HPV is the most common sexually transmitted infection (STI). HPV is a different virus than HIV and HSV (herpes). HPV is so common that nearly all sexually active men and women get it at some point in their lives. There are many different types of HPV. Some types can cause health problems including genital warts and cancers. But there are vaccines that can stop these health problems from happening.You also can develop symptoms years after you have sex with someone who is infected making it hard to know when you first became infected.
Human papillomavirus, or HPV, is a common virus affecting both males and females. Up to 80% of people (males and females) will be infected with at least one type of genital HPV at some time. Anyone who has any kind of sexual activity involving genital contact could get genital HPV. Human papilloma virus (HPV) is the name for a group of viruses that affect your skin and the moist membranes lining your body.
Examples of this include your cervix, anus, mouth and throat
There are more than 100 types of HPV. Around 30 types of HPV infection can affect the genital area.
Genital HPV infections are common and highly contagious. They are spread during sexual intercourse and skin-to-skin contact of the genital areas.
10 THINGS ABOUT HPV YOU SHOULD KNOW:
- Venereal warts are generally spread through direct skin-to-skin contact during vaginal, anal and oral sex with someone who is infected. HPV can also be spread from mother to child (usually found in the child’s throat or mouth) during birth.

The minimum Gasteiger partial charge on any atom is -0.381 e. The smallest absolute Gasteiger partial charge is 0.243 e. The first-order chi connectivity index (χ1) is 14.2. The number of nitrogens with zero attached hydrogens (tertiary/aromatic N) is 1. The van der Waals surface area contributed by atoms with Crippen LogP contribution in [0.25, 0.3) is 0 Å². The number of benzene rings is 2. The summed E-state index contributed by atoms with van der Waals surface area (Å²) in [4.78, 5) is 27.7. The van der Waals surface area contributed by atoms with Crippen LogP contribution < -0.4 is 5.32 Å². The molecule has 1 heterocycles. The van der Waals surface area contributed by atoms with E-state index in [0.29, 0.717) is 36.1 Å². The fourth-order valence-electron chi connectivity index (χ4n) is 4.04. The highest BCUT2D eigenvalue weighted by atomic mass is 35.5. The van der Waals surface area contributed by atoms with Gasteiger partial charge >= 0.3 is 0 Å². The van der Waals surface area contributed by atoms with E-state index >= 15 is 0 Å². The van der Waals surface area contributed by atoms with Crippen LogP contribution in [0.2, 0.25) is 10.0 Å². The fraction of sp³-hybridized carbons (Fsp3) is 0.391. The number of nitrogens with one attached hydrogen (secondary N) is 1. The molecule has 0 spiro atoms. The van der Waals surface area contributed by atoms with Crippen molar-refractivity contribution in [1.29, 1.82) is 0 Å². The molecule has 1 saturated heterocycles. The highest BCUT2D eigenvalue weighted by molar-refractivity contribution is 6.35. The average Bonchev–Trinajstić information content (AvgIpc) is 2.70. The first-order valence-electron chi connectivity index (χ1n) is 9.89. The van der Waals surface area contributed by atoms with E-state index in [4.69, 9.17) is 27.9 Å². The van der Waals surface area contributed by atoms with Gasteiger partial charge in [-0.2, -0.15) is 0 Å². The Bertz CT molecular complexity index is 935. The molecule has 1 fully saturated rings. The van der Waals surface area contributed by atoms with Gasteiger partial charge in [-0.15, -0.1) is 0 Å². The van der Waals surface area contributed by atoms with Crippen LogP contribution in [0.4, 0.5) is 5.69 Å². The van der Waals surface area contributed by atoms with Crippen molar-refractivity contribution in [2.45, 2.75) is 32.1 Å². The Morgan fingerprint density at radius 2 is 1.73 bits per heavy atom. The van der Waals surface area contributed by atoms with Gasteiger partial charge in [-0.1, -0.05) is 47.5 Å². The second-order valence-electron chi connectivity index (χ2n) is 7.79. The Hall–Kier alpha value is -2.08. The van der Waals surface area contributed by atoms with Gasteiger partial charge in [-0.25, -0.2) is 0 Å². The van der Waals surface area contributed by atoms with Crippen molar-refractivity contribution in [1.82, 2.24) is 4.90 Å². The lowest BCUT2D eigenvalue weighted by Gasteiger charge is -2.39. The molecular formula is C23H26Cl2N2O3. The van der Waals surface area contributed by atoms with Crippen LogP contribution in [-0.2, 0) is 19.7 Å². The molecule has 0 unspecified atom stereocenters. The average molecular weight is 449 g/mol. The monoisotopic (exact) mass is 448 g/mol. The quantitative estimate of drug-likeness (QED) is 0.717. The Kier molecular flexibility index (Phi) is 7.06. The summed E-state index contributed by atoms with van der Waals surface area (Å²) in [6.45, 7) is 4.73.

- HPV infection does not usually demonstrate to any indications or signs.The average incubation period, which begins immediately after the initial sexual contact with an infected person, is usually two to three months but can range from one to 20 months.
- A lot of HPV types won’t hurt your health.
- Cancers caused by HPV often don’t show symptoms until the cancer is in later stages of growth. Regular screenings can help diagnose HPV-related health problems earlier. This can improve outlook and increase chances of survival.
- The National Cervical Cancer Coalition suggests that females older than 30 years should do the Pap smear test in order to spot if there are irregular cells in the cervix that may cause cervical cancer.
- Women ages 30 to 65 should then be screened every five years with Pap and HPV co-testing.
- National Library of Medicine of the United States claims that the cervical cancer is 100% preventable however if discovered in early stage.
- The Centers for Disease Control and Prevention says that male “condom use may reduce the risk for genital human papillomavirus (HPV) infection” but provides a lesser degree of protection compared with other sexual transmitted diseases “because HPV also may be transmitted by exposure to areas (e.g., infected skin or mucosal surfaces) that are not covered or protected by the condom.
- HPV type 16 is connected with some kinds of head and neck cancer.
- About 30% of oral carcinomas are HPV associated.